The Union forever.
From these sources have descended very large families, scattered through the United States and also in foreign countries. Those States in which they are most numerous are New York, New Jersey, and Ohio. In Pennsylvania, Virginia, Indiana, and Iowa, also, they have established families of considerable magnitude, and representatives can no doubt be found in all of the Northwester States.
During the war of the Revolution this family was firmly devoted to the patriot cause [...]. The number who entered the Union army is not yet known, but in the "Roll of Honor," or record of the names of the Union soldiers, who died in the defense of the Union, interred n the national cemeteries, are found twenty-nine of the name Schenck, the larger part of them belonging to the one or other of the three branches of this family, and this does not include the names of many others who were killed in battle or died from wounds or of diseases incident to the service, and who were buried at their own homes. From the ratio of dead to survivors in that war there must have been near two hundred of our name and race who took part in that grand struggle to establish the integrity of our country; besides those in the army there were also many in the navy, some of whom were killed or died in the service. On the other hand no record has yet been found of any member of this family having served in the rebel army.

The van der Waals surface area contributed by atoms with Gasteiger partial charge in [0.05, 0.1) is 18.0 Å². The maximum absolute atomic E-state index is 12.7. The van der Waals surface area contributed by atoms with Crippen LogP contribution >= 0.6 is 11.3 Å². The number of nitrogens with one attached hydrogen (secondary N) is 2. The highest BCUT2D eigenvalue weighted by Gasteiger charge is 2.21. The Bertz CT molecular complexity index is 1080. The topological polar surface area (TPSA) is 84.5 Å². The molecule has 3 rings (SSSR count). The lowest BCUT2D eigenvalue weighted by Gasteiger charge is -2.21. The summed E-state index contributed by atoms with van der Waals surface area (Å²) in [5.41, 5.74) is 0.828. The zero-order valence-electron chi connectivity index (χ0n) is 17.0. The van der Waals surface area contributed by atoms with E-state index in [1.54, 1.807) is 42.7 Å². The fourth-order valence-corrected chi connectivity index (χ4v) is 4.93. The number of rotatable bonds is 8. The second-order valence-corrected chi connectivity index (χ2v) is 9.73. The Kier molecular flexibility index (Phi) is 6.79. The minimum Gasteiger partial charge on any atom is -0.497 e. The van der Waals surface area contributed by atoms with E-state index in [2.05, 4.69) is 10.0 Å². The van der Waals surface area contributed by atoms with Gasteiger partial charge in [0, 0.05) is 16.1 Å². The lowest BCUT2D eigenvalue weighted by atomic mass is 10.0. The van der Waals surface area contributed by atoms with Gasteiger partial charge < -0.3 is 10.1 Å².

Wikipedia entry on General Robert C. Schenck. He may be the "Schenck" of the statue at the United States capitol. I would like some information on this.
The erz-schenck, or chief skinker, was an hereditary dignity, a perfect of the household, next to the king or lord. After this office became an hereditary one in Europe, many noble families bearing the name of Schenck became established. Especially in Germany and Holland these families were numerous, possessing various escuthcheons. No less than sixty-eight of the name are mentioned in Kueschke Dutsches Adels-Lexicon.